After Effects has a built-in plugin called Keylight that I use for the keying.  It is good with edges, you can expand the edge of the keyed area by a couple of pixels, and then soften the edge a touch, which is important because you tend to get a 2 pixel border of mixed colour around the edge of the puppet with a DSLR.  AE also can grey any slightly greenish bits left over on the puppet.  It is still best to have even lighting on the green screen and very un-green colours on the puppet, but in the hands of an expert like Peter Montgomery (but not me) some fairly dodgy shots can be fixed.  I have to read my notes again every time I use AE, somehow it doesn't think like I do and I have to re-learn every time, so I can't offer more detail without finding those notes. 

https://youtu.be/1K9jEimni1E 

Much love my feloow animators

I left a comment on your YOUTUBE link ok.. excellent.. well done..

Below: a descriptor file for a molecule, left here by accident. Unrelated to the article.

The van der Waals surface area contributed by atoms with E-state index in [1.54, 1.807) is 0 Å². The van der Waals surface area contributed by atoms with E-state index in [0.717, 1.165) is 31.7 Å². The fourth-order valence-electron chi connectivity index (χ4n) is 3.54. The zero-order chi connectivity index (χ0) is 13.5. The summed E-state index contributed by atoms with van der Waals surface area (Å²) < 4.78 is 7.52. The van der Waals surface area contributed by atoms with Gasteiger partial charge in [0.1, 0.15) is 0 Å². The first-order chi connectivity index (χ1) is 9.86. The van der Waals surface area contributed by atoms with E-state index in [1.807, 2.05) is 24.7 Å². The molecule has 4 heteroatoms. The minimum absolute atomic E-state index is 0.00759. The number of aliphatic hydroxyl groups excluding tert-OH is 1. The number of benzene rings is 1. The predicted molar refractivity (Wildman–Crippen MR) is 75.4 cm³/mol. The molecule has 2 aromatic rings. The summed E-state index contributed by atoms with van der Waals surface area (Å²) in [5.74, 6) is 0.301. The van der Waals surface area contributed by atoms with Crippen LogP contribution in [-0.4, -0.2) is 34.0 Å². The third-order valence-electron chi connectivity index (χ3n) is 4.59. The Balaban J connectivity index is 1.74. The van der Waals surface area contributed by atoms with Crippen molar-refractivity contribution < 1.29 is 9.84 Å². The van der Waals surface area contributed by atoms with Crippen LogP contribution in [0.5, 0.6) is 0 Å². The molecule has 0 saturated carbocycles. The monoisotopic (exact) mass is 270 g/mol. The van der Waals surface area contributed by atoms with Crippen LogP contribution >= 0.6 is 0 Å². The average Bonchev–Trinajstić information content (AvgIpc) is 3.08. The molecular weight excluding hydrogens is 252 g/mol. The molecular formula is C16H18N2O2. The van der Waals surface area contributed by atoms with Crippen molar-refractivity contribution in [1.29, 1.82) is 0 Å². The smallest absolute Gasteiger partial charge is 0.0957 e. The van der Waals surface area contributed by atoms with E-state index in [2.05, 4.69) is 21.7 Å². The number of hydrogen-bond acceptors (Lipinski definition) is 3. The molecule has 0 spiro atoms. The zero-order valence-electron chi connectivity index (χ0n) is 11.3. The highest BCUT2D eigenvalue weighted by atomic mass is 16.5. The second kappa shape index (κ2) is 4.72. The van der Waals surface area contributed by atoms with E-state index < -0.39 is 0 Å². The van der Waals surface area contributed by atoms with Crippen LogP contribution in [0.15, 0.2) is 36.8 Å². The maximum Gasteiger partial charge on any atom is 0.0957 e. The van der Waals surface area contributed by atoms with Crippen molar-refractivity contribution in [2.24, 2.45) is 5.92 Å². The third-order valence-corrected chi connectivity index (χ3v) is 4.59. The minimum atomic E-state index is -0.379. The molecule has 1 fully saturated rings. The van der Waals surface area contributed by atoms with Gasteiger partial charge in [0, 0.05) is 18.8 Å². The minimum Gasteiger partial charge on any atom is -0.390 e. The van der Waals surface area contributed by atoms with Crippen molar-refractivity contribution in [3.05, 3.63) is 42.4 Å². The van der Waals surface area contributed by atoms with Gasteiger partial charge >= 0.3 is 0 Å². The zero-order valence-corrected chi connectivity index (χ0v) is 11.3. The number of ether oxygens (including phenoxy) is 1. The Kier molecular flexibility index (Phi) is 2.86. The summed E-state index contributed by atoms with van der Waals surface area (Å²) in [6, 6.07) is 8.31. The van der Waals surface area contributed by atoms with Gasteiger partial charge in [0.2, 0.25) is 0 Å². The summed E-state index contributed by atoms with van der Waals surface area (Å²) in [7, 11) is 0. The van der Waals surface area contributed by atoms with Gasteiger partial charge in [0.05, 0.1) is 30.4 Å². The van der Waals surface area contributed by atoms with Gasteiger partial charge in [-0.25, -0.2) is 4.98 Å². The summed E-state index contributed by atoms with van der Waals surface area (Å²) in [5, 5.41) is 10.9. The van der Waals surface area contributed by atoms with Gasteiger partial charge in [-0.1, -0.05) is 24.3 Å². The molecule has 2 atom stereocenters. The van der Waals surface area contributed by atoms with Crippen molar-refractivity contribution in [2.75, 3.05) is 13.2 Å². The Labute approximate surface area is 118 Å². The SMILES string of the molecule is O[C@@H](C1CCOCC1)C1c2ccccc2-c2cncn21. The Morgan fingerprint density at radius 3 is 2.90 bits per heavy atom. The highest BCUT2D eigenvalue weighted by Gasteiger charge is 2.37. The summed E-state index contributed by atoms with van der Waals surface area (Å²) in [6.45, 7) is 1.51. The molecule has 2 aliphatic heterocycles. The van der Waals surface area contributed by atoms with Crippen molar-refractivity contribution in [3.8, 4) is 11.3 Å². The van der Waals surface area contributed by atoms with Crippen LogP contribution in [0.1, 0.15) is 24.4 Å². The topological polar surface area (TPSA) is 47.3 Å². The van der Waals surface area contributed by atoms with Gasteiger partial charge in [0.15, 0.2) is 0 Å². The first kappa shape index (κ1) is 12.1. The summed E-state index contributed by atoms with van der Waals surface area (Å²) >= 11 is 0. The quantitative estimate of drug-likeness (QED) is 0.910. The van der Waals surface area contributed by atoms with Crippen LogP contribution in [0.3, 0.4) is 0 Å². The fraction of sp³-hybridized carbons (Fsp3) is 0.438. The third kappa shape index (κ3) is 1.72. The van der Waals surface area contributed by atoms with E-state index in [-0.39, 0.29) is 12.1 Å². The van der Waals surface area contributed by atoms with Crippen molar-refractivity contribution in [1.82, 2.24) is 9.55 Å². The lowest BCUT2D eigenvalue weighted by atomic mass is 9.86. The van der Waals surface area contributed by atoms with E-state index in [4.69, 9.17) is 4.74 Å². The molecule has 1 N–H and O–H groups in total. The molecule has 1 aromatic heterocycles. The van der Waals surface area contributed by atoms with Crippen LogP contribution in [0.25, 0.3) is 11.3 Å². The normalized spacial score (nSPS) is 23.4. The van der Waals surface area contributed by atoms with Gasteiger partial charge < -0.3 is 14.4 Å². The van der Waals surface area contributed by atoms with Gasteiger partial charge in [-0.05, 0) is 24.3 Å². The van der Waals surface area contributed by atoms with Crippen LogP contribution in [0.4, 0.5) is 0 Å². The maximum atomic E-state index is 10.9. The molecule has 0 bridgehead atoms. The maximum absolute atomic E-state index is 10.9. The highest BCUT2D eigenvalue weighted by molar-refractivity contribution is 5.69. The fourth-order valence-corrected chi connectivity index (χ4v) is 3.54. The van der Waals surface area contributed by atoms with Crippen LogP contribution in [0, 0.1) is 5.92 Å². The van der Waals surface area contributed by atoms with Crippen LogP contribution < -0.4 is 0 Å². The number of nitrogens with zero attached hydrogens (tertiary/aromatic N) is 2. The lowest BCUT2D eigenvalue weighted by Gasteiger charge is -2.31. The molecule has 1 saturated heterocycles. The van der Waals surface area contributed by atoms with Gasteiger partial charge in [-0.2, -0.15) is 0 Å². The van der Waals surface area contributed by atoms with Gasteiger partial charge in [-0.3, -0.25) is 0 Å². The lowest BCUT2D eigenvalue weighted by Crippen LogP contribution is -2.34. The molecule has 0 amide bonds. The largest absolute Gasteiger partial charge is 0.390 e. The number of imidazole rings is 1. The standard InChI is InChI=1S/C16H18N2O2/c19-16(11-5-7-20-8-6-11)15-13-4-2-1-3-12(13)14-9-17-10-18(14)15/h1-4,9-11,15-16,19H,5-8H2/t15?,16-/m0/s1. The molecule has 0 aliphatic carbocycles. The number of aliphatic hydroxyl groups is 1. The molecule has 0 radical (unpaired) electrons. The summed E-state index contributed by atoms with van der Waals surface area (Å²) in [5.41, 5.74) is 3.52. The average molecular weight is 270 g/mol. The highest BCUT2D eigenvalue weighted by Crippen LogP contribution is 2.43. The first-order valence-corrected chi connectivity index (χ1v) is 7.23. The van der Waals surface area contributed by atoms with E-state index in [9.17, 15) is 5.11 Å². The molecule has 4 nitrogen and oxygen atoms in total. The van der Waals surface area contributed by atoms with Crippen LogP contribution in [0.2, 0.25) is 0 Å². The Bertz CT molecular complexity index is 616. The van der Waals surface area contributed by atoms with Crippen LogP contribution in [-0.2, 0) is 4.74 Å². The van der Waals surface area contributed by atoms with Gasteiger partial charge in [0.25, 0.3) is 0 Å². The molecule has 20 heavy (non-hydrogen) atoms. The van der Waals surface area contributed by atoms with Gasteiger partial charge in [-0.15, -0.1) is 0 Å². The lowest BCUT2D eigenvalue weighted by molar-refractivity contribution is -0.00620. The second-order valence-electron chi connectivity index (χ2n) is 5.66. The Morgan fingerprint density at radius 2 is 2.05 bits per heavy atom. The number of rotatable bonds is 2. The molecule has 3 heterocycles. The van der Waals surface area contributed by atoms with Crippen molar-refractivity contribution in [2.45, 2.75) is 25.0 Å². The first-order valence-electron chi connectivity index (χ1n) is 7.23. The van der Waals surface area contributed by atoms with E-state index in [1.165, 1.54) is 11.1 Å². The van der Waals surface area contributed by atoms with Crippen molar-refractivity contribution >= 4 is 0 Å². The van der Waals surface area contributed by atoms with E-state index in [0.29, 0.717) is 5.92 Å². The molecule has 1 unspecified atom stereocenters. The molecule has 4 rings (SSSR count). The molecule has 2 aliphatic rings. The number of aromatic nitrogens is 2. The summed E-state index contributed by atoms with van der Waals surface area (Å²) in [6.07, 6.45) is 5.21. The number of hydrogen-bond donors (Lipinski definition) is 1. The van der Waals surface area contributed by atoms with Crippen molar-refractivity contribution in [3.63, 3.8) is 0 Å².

thanks for all your feedback Nick..   I understood everything you said... I read that it all started with BLUE screen, because BLUE is the opposite of RED tones in humans.. but DSLR's nowadays are more sensitive to Green, that's why we switched to GreenScreen.. if that's right... I have heard of KEYLIGHT in AfterEffects... haven't made the time to use ADOBE yet... I wish I can apply myself more balanced.. there's so much to learn isn't there... Yeah I'm learning about the issues with the edges.. I can relate now.. I now about that on FCP.. I guess that's why the green screen should be so far away from the subject, and lit separately and evenly, so there's no spill is that what they call it.. makes sense..  I can relate to the re-reading the notes on using software lol.. it can be such a nightmare at times... I seem to be getting better at certain things.. like using FCP to edit.. I'm like a whiz on there now.. I noticed.. it's all more natural for me.. but stick me on PS or AE of any of them omg I'm a nightmare atm.. need time to learn it all.. I really want to keep more my focus on doing physical stuff. animating and green screen work now.. so much room for creativity here.. but learning software is necessary.. just have to be more disciplined I guess.. I do enjoy it, just not as much as other things.. maybe because of the frustration associated with learning new software...